Gaylen had a wonderful relationship with the children at the school. They loved him and learned much about feeling comfortable about "different" people. Although Gaylen was in his early 40’s he was very much like a child in his feelings and thinking (he had Down’s Syndrome). One day he came to the school wearing the medal he had won in Special Olympics. While playing ping-pong, one of the boys began teasing Gaylen about getting a necklace from a girlfriend. Gaylen put up with it for a while and then he took action.Joe had hit the ball astray and, when it stopped rolling, Gaylen casually walked over as if he intended to pick it up for Joe. Instead he very carefully stepped on it and smashed it. Joe reported it to the teacher who came and questioned Gaylen about it. "Gaylen, did you step on the ping-pong ball?" "No." "Gaylen, let me see what you have in your hand." Gaylen opened his hand, saw the smashed ball and exclaimed, "Oh! THAT ping-pong ball!"
Gaylen was the only one besides the pastor’s wife who was allowed to address the pastor by his first name.
Gaylen was the perfect church member. He was so devoted, however, that he would come to church sick. One time he passed out and we had to have someone from the nursing home come and get him. He was in bed for a week with the flu. They had to use safety devices to keep him in bed long enough to recover. He also listened attentively. On many occasions, when I would go to the nursing home on Sunday afternoon, I would find Gaylen standing in front of his mirror preaching, using the same words, expressions, and inflections that the pastor used that morning. Gaylen had his own "sitting place" at church and woe unto the innocent who sat in his place. One occasion stands out in my mind. A couple (who probably knew better but were displaced when someone sat in their place) sat in Gaylen’s row, at his end of the front pew. When he saw this, he snapped his fingers loudly, pointed at the couple, and motioned them out of his place. Of course, who argues with such authority? They moved.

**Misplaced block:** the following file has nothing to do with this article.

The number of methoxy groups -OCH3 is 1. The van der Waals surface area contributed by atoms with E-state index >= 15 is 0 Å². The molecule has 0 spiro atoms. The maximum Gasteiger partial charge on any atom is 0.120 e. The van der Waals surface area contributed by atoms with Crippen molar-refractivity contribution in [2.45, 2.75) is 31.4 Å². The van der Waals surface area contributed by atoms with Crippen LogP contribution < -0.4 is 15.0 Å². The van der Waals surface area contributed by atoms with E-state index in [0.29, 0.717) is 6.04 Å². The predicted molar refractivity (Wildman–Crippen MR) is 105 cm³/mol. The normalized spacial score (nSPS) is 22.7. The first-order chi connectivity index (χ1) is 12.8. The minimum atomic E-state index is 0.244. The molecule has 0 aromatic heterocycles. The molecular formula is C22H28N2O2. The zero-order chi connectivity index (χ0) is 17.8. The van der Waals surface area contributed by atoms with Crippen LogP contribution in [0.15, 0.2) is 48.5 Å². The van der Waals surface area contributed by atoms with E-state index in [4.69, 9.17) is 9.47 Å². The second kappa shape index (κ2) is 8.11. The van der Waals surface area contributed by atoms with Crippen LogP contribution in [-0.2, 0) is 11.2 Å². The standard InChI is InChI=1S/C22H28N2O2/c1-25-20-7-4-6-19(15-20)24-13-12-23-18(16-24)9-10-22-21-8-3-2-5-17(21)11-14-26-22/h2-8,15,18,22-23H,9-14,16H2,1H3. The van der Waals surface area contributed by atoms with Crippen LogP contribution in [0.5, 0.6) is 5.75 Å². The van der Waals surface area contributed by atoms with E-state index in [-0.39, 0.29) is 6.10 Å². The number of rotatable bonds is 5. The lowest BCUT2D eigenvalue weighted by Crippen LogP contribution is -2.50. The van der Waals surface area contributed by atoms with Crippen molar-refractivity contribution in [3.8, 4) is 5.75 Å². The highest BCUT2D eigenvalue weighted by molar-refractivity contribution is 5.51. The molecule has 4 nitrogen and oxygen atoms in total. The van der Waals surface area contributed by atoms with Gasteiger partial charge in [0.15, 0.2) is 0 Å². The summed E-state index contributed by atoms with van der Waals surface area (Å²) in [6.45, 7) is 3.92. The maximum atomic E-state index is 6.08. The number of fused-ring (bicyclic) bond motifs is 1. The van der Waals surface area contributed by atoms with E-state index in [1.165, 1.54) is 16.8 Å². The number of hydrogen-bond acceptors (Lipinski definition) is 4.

This wonderful fellow always wore his cowboy hat and carried his "banjo" (which was actually a cheap guitar). He would strum and sing songs for the children. It sounded terrible but he was so full of love for everybody that it didn’t seem to matter somehow.
Gaylen loved Jesus and knew he would go to Heaven. He loved the moon and talked about visiting it when he went to Heaven. On day at church he kept trying to tell me something. As he was somewhat difficult to understand at times, I didn’t think too much of it. He kept saying he was going to Salida, a neighboring town. Going on outings wasn’t unusual at this particular nursing home so I thought little of it. Later that week I learned that he was being placed in a group home in Salida where he could live a "more independent" life with other developmentally disabled persons. Before a week had passed, my dear Gaylen got to go to be with the Jesus he loved so much.